Exploring Hydrocarbon Depletion
Two widely used neonicotinoids -- a class of insecticide -- appear to significantly harm honey bee colonies over the winter, particularly during colder winters, according to researchers. The study replicated a 2012 finding from the same research group that found a link between imidacloprid and Colony Collapse Disorder, in which bees abandon their hives over the winter and eventually die. The new study found low doses of a second neonicotinoid, clothianidin, had the same negative effect.
That's fine for wild plants ("weeds") but most crop plants can't evolve naturally.Plants which used to have two types of male reproductive organs – to increase their chances for fertilisation – are reverting back to one type. And in some cases, they are becoming self-fertilising.
This "reverse evolution" could provide new hope for people worried about declining numbers of pollinators, such as bees.
Researchers from the University of Stirling and the University of Illinois turned their attention on the buffalo bur, a prickly species from Mexico and North America. It's part of the same family of "nightshade" plants as the tomato and the humble potato.
The bur has evolved unusual flowers with two types of male reproductive organs – or anthers.
"One type of feeding anther has evolved to lure pollen-eating bees, whilst another pollinating anther sneaks behind the bees' backs and deposits pollen for fertilising other flowers", says Dr Mario Vallejo-Marín from Stirling's School of Natural Sciences.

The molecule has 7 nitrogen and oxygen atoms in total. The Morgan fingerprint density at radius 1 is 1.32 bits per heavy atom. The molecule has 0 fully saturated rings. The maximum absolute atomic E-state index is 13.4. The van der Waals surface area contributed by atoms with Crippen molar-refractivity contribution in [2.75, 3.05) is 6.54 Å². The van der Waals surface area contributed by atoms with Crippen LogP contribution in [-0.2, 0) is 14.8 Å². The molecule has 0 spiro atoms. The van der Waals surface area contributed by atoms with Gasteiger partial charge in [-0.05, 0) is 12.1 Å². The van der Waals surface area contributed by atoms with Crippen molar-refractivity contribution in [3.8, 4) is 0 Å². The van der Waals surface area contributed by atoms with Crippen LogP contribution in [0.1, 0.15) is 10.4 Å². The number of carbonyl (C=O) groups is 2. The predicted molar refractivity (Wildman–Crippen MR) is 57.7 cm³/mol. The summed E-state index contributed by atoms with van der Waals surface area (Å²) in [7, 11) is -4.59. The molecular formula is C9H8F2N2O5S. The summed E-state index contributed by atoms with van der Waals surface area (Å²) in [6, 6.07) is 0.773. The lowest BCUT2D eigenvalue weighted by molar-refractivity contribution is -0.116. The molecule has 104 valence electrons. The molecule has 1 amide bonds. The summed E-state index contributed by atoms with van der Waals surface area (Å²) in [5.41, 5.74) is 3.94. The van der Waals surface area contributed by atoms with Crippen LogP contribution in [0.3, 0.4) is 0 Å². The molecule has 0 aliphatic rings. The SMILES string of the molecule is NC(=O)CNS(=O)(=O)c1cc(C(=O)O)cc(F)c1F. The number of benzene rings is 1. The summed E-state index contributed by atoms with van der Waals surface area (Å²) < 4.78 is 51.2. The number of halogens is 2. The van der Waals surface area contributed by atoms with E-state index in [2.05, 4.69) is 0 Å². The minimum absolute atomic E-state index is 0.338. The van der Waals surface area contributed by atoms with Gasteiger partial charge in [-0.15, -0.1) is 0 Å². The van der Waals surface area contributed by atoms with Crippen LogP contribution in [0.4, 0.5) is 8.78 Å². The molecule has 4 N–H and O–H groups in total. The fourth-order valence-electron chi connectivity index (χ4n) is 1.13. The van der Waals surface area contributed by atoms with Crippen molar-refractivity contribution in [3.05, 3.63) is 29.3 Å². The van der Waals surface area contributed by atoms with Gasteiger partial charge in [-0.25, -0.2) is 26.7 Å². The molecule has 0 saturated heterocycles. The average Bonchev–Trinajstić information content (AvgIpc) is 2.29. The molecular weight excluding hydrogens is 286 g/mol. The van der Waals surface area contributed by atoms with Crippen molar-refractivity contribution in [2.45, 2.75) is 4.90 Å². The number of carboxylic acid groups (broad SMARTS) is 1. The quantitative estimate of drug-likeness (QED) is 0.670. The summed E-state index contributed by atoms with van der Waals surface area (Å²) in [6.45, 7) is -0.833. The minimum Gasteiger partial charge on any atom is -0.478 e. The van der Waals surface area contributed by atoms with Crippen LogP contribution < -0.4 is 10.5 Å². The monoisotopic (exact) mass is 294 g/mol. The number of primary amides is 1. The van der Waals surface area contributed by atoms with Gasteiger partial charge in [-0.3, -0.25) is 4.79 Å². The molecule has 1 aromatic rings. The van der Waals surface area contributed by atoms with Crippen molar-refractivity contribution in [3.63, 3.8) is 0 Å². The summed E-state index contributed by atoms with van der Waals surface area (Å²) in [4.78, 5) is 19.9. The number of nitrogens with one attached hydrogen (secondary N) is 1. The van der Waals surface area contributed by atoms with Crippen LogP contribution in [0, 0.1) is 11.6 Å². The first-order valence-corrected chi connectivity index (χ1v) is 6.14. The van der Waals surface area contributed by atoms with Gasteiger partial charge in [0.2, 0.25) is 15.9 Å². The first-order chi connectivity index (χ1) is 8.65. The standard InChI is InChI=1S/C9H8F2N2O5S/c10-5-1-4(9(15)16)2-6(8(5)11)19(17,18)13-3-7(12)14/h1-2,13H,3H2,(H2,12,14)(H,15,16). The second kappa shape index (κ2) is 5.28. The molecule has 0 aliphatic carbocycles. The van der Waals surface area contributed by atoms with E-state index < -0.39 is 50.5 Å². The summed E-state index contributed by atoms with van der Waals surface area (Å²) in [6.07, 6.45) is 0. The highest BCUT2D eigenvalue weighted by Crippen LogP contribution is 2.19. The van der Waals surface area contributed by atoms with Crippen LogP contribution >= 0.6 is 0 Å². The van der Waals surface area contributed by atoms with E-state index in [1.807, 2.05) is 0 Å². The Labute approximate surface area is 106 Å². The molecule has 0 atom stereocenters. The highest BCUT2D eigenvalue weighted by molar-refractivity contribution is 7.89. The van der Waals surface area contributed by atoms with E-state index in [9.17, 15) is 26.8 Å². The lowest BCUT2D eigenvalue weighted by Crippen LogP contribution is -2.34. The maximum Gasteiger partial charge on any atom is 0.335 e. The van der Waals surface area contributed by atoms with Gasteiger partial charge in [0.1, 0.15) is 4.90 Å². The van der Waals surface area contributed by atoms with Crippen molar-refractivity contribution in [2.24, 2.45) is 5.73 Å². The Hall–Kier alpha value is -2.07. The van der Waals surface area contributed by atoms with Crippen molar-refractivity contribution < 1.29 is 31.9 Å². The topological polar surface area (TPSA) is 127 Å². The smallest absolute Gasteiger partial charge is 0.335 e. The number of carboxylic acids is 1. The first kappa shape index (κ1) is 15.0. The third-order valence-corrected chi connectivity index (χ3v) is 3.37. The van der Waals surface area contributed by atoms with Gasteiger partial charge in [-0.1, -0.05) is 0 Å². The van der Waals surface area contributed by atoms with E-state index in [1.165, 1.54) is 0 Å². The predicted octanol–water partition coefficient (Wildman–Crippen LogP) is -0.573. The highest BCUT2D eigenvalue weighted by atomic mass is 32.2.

this "reversion" to smaller flowers – with one functional type of anthers – may be caused by the loss of pollinators (such as bees) of the right size required to fertilise the flowers.
The buffalo bur is regarded as a weed – and an invasive species in some countries. But falls in bee numbers are a bigger worry for other crops.
"Whether the reversion towards self-fertilisation can provide an escape route from ecological bee shortages depends on how rapidly plants can evolve. In the current pollinator crisis, understanding how plants adapt to changes in bee numbers and type is essential."
Newfoundland's healthy honeybees are an increasing draw for researchers in the race to understand why colonies across much of the globe are struggling or dying off.
"There is definitely interest in what's happening here," said Dave Jennings, a director with the provincial Natural Resources department.
Oakley wrote:wisconsin_cur wrote:There were a lot of wild swarms this year. I guess I cannot make a solid argument for it but I would contend that it is not the honeybee that is in "terminal decline" but rather industiral, migratory beekeeping which is in decline. Of course their are crop systems which exist in a symbiotic relationship with contemporary beekeeping. Some of them will need to change or seek out other pollinators.
What else needs to be said!
More Than 100 Businesses Call On White House To Protect Bees From Pesticides
More than 100 businesses, many of them food companies that depend heavily on pollinators for their products, sent a letter to the White House and multiple agencies Tuesday, urging the Environmental Protection Agency to protect pollinators by halting the use of certain pesticides.
Representatives from 118 businesses — including the owners of Clif Bar and Nature’s Path and the CEOs of Stonyfield and organic food company Amy’s — signed the letter, which calls on the EPA to immediately suspend its registration of neonicotinoids, a class of pesticides which have been linked to bee declines by at least 30 studies. Neonics are used on a variety of U.S. crops, including corn, soybeans, oranges, and leafy greens. They been found to affect the nervous system of honeybees, with studies finding that exposure to neonics can cause honeybees to forget what food smells like and can create short- and long-term memory loss in bees.